In the discussion thread: House ethics panel won’t launch full probe into Vern Buchanan (R-FL) [View all]
Response to alp227 (Original post)
Thu May 10, 2012, 02:52 AM
Bozita (26,955 posts)
1. Hello DOJ! Can you call off your medical marijuana raiders and take a look at this?
Last edited Thu May 10, 2012, 03:15 AM - Edit history (1)
The DOJ prosecuted attorney Geoffrey Feiger for allegedly reimbursing his employees for donations to candidate John Edwards a few years ago.
How about taking on a GOPer?
January 25, 5:49 AM, 2008 · No Comment · Previous · Next
A Political Prosecution Goes Under the Microscope
By Scott Horton
Has the Bush Justice Department used the criminal justice system to punish its political adversaries all across the country? As the countdown begins to the end of the Bush Administration, abuse of the criminal justice system is finally coming into focus.
Within the Justice Department itself, the Office of Professional Responsibility and the Inspector General are conducting a joint investigation into the case of the “Gonzales Eight,” namely the firing of eight U.S. attorneys on December 7, 2006. Preliminary inquiries by Congress produced the resignation in disgrace of most of the senior leadership of the Justice Department, including Attorney General Gonzales. Now we hear that Alberto Gonzales has “lawyered up” — for good reason. The internal probe will, I am told, demonstrate a stunning pattern of management of political prosecutions out of the White House. Karl Rove himself figures at the center of the process. And George W. Bush will put in more than a couple of key appearances in the process before this drama has been played out. The internal probe has already assembled explosive evidence of precisely this sort of abuse in its examination of the dismissal of New Mexico U.S. Attorney David Iglesias. And the inquiry has barely begun to address the parallel facts in Phoenix, San Diego, Seattle, Las Vegas and Little Rock. I will be discussing all of this in much greater detail in a feature article which will appear in a couple of weeks. Stay tuned.
But let us shift the scene for a moment to the Detroit area. As I have noted many times, the far more troubling cases involve not the U.S. attorneys who were dismissed, but the U.S. attorneys who kept their jobs through a process of quiet participation in the political shenanigans which will be the hallmark of the Bush Justice Department. Last year a Justice Department source suggested I keep a close eye on the prosecution of Geoffrey Fieger, a high-flying trial lawyer associated with Democratic causes and campaigns, who became an object of ridicule and attack by George W. Bush personally. This helped make him into a “marked man.” The alleged crime–which gives rise to an allocation of millions of dollars in federal prosecutorial resources, and which most people will be very surprised to hear is a crime–comes from a simple set of facts. Fieger allegedly raised campaign money for presidential candidate John Edwards. When his own employees gave money, he allegedly gave them bonuses or other payments to reimburse them for their donations. Yes, if he did it, it would be illegal. Nothing to compare with the sort of violent crime which transpires almost every day in Iraq and Afghanistan, such as the gang rape of Jamie Leigh Jones, to which the Bush Justice Department turns a totally blind eye, of course. Still, I for one believe that it should be aggressively pursued—by the FEC, which usually levies strong fines for this sort of thing. But that’s not what happened here. And there’s one question everyone who’s looked at this case keeps in the back of his mind: if Fieger had been raising money for the Bush-Cheney campaign instead of a Democrat, would he have been investigated and prosecuted? The answer to that question is increasingly obvious.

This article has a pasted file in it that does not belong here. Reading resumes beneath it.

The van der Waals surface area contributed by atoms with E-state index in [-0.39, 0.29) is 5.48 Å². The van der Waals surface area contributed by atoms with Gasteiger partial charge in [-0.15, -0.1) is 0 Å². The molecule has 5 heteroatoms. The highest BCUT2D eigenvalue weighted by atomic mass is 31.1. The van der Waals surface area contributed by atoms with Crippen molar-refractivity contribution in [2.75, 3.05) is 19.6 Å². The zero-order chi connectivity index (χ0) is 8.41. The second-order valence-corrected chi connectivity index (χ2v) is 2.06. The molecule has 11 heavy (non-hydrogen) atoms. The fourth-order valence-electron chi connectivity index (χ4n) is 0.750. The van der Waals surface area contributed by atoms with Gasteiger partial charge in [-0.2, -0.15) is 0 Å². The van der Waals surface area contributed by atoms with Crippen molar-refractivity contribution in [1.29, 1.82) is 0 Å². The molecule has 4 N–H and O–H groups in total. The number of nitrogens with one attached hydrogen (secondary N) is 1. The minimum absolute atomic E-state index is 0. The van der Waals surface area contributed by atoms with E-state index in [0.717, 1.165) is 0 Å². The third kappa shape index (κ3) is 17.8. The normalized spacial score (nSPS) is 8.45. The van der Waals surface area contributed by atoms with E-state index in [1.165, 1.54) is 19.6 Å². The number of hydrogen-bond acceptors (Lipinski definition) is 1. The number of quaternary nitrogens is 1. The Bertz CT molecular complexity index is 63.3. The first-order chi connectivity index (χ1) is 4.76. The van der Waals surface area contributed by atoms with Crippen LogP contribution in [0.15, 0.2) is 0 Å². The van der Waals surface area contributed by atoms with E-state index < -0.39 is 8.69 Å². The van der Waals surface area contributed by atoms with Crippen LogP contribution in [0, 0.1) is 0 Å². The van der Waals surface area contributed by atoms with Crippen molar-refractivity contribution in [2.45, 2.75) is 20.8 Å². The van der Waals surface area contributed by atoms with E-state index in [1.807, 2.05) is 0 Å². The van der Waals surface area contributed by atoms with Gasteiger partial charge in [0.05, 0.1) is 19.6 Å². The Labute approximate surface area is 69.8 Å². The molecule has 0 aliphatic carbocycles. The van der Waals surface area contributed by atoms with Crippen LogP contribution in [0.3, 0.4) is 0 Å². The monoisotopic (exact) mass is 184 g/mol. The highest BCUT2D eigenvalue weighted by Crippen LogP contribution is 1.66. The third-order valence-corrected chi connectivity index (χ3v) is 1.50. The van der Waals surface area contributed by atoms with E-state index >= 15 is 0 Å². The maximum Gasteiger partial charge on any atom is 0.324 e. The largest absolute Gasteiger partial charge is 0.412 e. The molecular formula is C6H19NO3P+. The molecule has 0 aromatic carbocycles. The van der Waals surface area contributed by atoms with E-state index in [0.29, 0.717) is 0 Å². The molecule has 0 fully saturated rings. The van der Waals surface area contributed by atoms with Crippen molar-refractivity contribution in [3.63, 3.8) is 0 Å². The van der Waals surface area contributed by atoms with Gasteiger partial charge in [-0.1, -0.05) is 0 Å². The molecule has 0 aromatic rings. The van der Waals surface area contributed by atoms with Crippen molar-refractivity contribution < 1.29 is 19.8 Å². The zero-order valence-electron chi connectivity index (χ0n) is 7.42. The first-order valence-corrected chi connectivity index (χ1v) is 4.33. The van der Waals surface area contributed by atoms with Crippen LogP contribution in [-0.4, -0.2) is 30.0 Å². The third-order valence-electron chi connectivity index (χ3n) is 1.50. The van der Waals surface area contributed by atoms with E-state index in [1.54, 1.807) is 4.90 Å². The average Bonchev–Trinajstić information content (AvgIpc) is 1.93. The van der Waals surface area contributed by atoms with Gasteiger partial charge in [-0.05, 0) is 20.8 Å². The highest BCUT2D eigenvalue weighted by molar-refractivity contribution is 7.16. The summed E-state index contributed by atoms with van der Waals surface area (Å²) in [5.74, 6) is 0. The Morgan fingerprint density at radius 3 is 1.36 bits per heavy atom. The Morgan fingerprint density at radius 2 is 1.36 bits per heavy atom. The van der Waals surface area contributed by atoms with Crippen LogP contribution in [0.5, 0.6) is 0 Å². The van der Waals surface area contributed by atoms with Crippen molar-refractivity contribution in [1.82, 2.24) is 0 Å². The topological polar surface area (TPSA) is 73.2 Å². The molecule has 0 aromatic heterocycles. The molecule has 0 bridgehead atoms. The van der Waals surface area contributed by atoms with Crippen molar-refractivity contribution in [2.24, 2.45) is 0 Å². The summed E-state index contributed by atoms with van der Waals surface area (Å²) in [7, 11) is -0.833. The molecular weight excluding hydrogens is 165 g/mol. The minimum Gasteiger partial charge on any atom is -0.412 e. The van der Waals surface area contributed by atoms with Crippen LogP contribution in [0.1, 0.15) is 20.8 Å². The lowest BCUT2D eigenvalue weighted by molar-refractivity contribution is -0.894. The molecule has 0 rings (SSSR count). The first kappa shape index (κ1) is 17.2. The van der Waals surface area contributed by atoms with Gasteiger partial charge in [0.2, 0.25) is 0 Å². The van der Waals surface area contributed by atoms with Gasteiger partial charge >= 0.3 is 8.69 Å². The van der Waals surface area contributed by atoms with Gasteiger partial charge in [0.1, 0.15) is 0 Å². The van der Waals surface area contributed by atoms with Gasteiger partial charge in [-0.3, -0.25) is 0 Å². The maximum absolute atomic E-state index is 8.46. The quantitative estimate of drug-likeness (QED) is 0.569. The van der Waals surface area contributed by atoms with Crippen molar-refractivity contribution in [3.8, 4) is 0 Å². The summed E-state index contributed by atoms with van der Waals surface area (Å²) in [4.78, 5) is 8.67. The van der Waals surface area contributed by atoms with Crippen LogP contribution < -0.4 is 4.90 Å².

Although nothing about the Fieger case is anywhere near what should happen in a criminal investigation, it does fit a nationwide pattern. When trial lawyers backing Democrats are involved, the mundane campaign finance review process is converted into a Holy Crusade of retribution. There are at least a half dozen cases like this one in which the same heavy-handed techniques are being used. This case has involved two attorneys general, dozens of FBI agents (one who says he was hauled back from Iraq to work on it), and a small army at the U.S. attorney’s office. Most observers who have taken a look at this case have come to the same conclusion that a Justice Department figure suggested to me: this is not a prosecution. It is a political vendetta. Its objective is not to enforce campaign finance rules, but rather to squelch fundraising by Democrats. It is an assault on the democratic process, driven by an abuse of the criminal justice system.
Corporation: An ingenious device for obtaining profit without individual responsibility - Ambrose Bierce
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Hello DOJ! Can you call off your medical marijuana raiders and take a look at this?
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